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08 Feb 2019 00:00
Soul mates: DJ Kenzhero and Bradley Williams desired a space that would combine their interests and so they opened Artivist. Photos: Oupa Nkosi
About six months ago, long-time friends Bradley Williams and DJ Kenzhero opened up Artivist. In the heart of Braamfontein, Johannesburg, the restaurant-cum-gallery seeks to become a lighthouse of cultural experiences.
Zaza Hlalethwa spoke to its owners
How did you get into business with one another?
Bradley: Him and I had this chat for two years.
But it was also a window for me because I had just completed my MBA and quit my job. Kenny was producing a new event series. Obrigado was still young.
Kenzhero: Maybe even longer. I think during the times when I was doing whatever and he was doing whatever, the end goal was for both of us, individually, to start a space.
I managed to have spaces and events that were different from this — Obrigado, Basha Uhuru, Cold Studios. I was kinda also fluid. That was kind of a throw forward to this. It was gyming.
Bradley: But also Kenny and I knew that we needed to do something bold in the neighbourhood as black entrepreneurs to represent the black narrative in culture. We saw that as activism as well.
We have a responsibility. I mean, there is a business plan that shows our revenue targets. Some of the revenue targets are dependent on strong revenue-generating programming. Typically, we need to throw house parties, we need to get these kids in here and make sure it’s packed.
We can’t do that because we have a responsibility. We know where investment needs to go. We had to create value for the community and not just take from them, which we saw all these other dudes doing.
The other problem was all the owners happened to be white; they don’t care about the community. With our programming, there’s a sense of artistry versus the commercial viability of things.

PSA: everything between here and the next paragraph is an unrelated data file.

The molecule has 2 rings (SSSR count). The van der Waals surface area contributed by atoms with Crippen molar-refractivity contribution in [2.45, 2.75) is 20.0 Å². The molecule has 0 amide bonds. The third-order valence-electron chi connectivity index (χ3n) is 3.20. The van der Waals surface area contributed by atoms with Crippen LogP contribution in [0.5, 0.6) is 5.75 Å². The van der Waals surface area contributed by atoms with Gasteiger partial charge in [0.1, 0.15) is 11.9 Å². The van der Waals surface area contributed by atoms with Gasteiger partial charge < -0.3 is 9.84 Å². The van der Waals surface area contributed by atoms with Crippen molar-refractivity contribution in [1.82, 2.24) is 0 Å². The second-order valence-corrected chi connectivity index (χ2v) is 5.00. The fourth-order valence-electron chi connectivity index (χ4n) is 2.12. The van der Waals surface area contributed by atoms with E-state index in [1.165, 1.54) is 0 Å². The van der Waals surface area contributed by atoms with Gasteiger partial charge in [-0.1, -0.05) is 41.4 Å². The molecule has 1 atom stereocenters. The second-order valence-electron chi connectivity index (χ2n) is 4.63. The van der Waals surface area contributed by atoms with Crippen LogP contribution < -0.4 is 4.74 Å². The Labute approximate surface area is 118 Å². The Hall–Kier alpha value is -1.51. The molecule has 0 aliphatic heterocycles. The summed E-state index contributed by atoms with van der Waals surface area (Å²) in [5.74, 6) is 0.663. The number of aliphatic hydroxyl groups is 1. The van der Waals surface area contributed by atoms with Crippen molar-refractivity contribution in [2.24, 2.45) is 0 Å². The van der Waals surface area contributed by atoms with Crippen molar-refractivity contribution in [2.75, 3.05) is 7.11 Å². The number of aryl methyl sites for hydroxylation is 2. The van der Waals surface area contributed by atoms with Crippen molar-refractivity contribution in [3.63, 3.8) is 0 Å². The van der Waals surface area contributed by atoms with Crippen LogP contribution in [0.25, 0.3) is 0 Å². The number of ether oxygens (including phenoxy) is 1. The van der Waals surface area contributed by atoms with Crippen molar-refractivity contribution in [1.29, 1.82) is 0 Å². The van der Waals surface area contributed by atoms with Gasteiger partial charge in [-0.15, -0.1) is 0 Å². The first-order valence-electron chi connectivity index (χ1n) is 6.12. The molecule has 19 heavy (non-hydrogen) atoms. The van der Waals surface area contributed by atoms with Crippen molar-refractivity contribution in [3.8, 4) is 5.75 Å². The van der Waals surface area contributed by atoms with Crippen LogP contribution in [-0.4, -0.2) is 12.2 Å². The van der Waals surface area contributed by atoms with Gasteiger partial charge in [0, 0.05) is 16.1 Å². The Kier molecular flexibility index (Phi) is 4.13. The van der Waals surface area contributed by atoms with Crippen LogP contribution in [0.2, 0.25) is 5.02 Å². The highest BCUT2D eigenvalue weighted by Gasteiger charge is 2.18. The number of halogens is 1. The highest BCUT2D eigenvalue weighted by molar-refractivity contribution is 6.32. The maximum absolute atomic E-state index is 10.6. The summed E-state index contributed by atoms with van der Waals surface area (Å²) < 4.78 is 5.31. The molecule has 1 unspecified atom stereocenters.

Kenzhero: We want to perfect the experience and bring value to this location.
How did you come up with the name?
Bradley: The name came from our experience in Braam. We felt like we needed to maintain the character of the city. Think about the stuff that was going on at the time, #FeesMustFall, all the labour protests, the [ANC] Youth League is up here, EFF [Economic Freedom Fighters], Section27, Cosatu is here. So there’s a lot of activism in the space.
Then there’s also a strong creative community here from cool fashion kids on Juta, sneaker heads, the graffiti, the galleries, the musicians who frequent this spot. For us, that was the community so we took those as insights and went through a meditation of some sorts.
At the time, I was also managing Thandiswa Mazwai and there was inspiration from what she was doing that I saw her as someone who personifies this concept.
How does this responsibility affect the income?
Bradley: For us, it’s all in the design. We have got walls so we put art up there, then we can sell the art. We have ticket sales for the basement downstairs — it’s a food and a bar spot — so all of these things have gone into a diverse business model instead of focusing on just one, which we felt other spaces weren’t doing.
If you ask me six months down the line, what does that mean? This is the whole experiment. Can we achieve the culture aspirations of our global community and make a profit? That’s the continuous push and pull that we’re experiencing six months into it. We are not quite there yet in finding the balance.
Kenzhero: The Orbit is a good case study and a classic example of economy meets reality. In this climate. We started a business in the worst climate economically. We are aware of that. The Orbit happened to live in it, they’re not new. We’re fresh, we still have the energy and think we can take on the world. But the learning from The Orbit is that we are not safe in this climate.
How does the menu complement the vision?
Kenzhero: Like all the other factors, it is influenced by our experience. The way we interact with the economy and the politics of this country, where we want the music to go, what we now eat at this age is what made this possible.